With the war in Ukraine compelling everyone to rethink their energy strategies and focus on getting rid of Russian fossil fuel imports, while maintaining what is left from the affordability of energy supply, the go-to tactics are achieving several energy policy goals at the same time. The Polish heat pump sector seems to be doing just that.
It is showing the fastest growth rate for heat pumps in Europe in 2021 with an expansion of the market by 66% overall—more than 90,000 units installed reaching a total of more than 330,000 units. Per capita, more heat pumps were installed last year than in other key emerging heat pump markets, such as Germany and the United Kingdom.
But this has not always been the case. For years Poland prided itself on being one of the most energy independent countries in Europe. Its coal mining sector and coal-fueled power plants provided carbon-intensive, but domestic, energy—both for heating and electricity.
Even now, with the recent growth of renewables making quite a dent in Polish coal reliance, the share of coal in electricity production and district heating is around 70%. In individual home heating, it is around 48%. Poles consume as much as 87% of the coal burned by all EU households in their homes for heating. The heating sector is responsible for nearly a quarter of CO2 emissions in Poland.
This reliance, however, has been proving less and less sustainable for a number of reasons — especially in the individual heating sector. First of all, the energy independence narrative no longer holds. Polish coal mines are notoriously labour-inefficient, but a bigger problem is that they become less and less economical to run for sheer geological reasons. The average depth of extraction is now close to 800 metres below ground, which brings immense cost—both economical and human.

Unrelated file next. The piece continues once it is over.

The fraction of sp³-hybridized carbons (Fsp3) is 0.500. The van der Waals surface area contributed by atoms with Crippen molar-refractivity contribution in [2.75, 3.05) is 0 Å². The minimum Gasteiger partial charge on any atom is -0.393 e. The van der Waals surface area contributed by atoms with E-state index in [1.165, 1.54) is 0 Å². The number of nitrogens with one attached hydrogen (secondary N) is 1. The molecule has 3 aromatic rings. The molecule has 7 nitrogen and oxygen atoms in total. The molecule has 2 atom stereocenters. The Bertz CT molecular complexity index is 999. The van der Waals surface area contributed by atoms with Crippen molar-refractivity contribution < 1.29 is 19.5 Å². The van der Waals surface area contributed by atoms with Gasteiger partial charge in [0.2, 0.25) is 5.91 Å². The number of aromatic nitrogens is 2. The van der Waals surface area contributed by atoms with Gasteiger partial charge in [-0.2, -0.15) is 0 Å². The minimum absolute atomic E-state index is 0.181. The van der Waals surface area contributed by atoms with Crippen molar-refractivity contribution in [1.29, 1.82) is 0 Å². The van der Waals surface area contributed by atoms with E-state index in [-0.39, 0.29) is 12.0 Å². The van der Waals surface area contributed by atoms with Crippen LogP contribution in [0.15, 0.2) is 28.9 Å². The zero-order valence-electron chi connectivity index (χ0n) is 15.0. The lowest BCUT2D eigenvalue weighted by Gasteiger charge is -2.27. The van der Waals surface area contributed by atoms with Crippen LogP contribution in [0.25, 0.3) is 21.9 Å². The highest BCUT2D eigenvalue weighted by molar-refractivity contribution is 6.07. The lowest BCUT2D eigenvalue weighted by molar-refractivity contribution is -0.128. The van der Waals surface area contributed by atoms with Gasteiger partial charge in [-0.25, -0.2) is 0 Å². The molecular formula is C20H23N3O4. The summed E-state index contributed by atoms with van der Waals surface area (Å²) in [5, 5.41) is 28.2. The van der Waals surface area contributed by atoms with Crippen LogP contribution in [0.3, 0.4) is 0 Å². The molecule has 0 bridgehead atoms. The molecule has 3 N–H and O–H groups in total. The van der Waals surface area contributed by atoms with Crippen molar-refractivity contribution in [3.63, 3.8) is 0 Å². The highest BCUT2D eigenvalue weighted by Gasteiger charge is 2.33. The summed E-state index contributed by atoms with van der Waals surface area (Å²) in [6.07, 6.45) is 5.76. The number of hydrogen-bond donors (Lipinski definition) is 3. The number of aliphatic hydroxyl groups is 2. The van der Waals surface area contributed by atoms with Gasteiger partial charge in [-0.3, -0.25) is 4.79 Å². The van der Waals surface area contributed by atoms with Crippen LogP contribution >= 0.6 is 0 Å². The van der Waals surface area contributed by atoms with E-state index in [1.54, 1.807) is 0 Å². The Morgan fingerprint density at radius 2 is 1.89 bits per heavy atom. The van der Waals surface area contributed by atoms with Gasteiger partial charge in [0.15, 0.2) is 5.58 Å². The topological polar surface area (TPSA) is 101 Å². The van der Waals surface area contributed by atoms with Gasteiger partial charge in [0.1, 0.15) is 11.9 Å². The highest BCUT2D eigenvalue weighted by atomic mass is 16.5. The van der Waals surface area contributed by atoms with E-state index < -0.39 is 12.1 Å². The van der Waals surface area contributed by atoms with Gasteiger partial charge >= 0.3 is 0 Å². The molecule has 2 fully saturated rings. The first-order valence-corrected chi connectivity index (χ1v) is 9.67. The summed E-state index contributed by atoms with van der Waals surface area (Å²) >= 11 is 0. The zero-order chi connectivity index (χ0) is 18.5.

Time has seen a steady decline in coal mining output, especially for the coal sorts used by individual boilers are in shorter supply. This has been replaced by imported coal mainly from Russia. Poland is currently buying €0.5-1 billion worth of Russian coal each year to heat its houses.
Even if we put aside the acute air quality problems that burning coal in old individual coal furnaces brings—which we should not as the list of 20 most polluted cities in Europe constantly features at least 10 Polish cities—this should be enough in the current circumstances to warrant a huge public policy shift directed at eliminating coal from individual heating altogether.
The preferable way of doing so would be a massive deployment of heat pumps and energy efficiency programmes whilst continuing to utilise more renewables for electricity generation at the same time. This would check the boxes for so many policy objectives, including increasing energy security, reducing carbon emissions and lowering long-term heating costs.